All About Catnip
Does your fur baby love catnip? Well, here’s why!
Cat owners respond with laughter when they see their cat’s reaction to catnip, an herb in the mint family. Their normally lazy feline rubs her nose and cheeks in the catnip, rolls around on the ground, leaps around like a kitten, and then in roughly 10 minutes falls asleep. Most cats enjoying catnip also vocalize more than usual, but not all cats are equally respondent.
Some people question the ethics of giving what appears to have the effect of a recreational drug in human use to an animal. But is it really the same? What exactly is going on when our cats act silly around this “magic” cat herb?
There are many varieties of what is commonly known as the catnip plant (Nepeta cataria and other Nepeta species). They are all members of the mint family Lamiaceae that also includes such herbs as rosemary, sage, oregano, and basil. Catnip contains tannins, volatile oils, acids, and sterols. Although not native to North America, they were imported from Europe, Asia, and Africa and are now commonly seen in herb gardens. The plants also grow widely as weeds. The volatile oil nepetalactone found in the stems and leaves of the catnip plant is the component that cats react to. It is nonaddictive and completely harmless to cats. Domestic cats as well as their wild cousins seem to love the smell.
They look high—are they? Jim Simon, a professor of plant biology and co-director of the Center for Sensory Sciences and Innovation at Rutgers University in New Brunswick, New Jersey, says no. The behaviors exhibited by cats when they smell catnip are those common to queens in season (females in heat.) The response to catnip is hereditary. Seventy to 80 percent of cats, both male and female, act this way when exposed to the plant. Kittens under the age of 6 months (when they reach sexual maturity), however, do not react to catnip. If it induced a high like marijuana does in humans, age would have no bearing on it.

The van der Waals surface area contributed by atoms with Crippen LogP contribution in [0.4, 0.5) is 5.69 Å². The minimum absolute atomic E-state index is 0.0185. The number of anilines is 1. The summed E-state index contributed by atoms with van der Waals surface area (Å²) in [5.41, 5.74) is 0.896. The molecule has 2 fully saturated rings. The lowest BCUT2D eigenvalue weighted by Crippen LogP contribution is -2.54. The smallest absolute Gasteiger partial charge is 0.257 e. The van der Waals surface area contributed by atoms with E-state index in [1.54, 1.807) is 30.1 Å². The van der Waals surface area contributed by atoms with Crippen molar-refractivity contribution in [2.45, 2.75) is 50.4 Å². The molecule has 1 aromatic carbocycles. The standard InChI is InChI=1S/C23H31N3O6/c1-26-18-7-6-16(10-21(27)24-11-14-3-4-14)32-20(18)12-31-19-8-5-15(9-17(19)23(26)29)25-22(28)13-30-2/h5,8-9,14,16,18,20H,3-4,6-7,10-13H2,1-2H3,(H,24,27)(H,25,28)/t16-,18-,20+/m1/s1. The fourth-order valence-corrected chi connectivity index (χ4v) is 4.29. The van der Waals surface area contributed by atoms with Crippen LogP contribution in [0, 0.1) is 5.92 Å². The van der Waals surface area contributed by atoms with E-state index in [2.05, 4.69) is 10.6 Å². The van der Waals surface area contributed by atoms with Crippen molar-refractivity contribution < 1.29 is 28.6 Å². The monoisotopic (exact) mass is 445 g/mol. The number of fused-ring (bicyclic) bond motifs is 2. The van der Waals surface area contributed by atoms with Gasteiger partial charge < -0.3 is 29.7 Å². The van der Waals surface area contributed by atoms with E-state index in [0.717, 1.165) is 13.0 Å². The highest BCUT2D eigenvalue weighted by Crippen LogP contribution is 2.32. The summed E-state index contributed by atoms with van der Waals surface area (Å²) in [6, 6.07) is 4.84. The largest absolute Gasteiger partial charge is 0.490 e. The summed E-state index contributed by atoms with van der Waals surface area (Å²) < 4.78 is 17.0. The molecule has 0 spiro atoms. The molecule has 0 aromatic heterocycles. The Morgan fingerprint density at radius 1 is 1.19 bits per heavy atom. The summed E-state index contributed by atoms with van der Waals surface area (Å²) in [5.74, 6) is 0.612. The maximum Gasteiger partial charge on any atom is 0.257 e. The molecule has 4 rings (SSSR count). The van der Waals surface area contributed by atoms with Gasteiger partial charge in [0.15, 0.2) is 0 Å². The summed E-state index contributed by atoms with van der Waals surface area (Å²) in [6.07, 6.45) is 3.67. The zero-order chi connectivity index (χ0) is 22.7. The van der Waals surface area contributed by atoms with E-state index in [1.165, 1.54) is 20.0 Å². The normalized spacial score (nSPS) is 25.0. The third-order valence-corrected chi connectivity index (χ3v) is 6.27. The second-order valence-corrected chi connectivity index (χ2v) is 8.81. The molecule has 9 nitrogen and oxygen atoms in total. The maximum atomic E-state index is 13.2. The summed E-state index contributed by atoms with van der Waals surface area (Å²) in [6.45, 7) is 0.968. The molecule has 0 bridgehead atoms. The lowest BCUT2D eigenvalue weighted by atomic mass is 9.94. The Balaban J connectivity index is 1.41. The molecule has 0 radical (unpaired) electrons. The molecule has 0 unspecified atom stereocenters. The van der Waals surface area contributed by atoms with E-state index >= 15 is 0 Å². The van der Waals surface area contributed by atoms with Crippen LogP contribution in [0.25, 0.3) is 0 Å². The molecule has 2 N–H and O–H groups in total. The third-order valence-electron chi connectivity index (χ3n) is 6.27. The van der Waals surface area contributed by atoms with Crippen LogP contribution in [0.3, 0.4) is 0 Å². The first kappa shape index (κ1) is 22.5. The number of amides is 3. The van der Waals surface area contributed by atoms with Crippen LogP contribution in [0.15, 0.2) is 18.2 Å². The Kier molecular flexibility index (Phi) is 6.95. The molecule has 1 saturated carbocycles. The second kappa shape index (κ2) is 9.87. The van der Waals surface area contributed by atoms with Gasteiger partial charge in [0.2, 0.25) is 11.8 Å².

It’s not only nepetalactone in catnip that stimulates a response, says Simon. Other compounds are similar in molecular structure, but not as strong. The odor of nepetalactone binds to receptors in their noses and the resulting behavior may appear euphoric.
According to Dr. Bruce Kornreich, an associate director for education and outreach with the Feline Health Center at Cornell University College of Veterinary Medicine in Ithaca, New York, these other compounds affect neurotransmitters, “resulting in inhibition of central nervous system activity.”
A study published in Science Direct says that virtually 100% of cats respond to catnip, although the reaction in some is passive, seen in the sphinx-like posture they exhibit. Whatever their response, it’s definitely a pure pleasure for the cat that smells catnip. Check out your local Petland for a variety of fun catnip treats!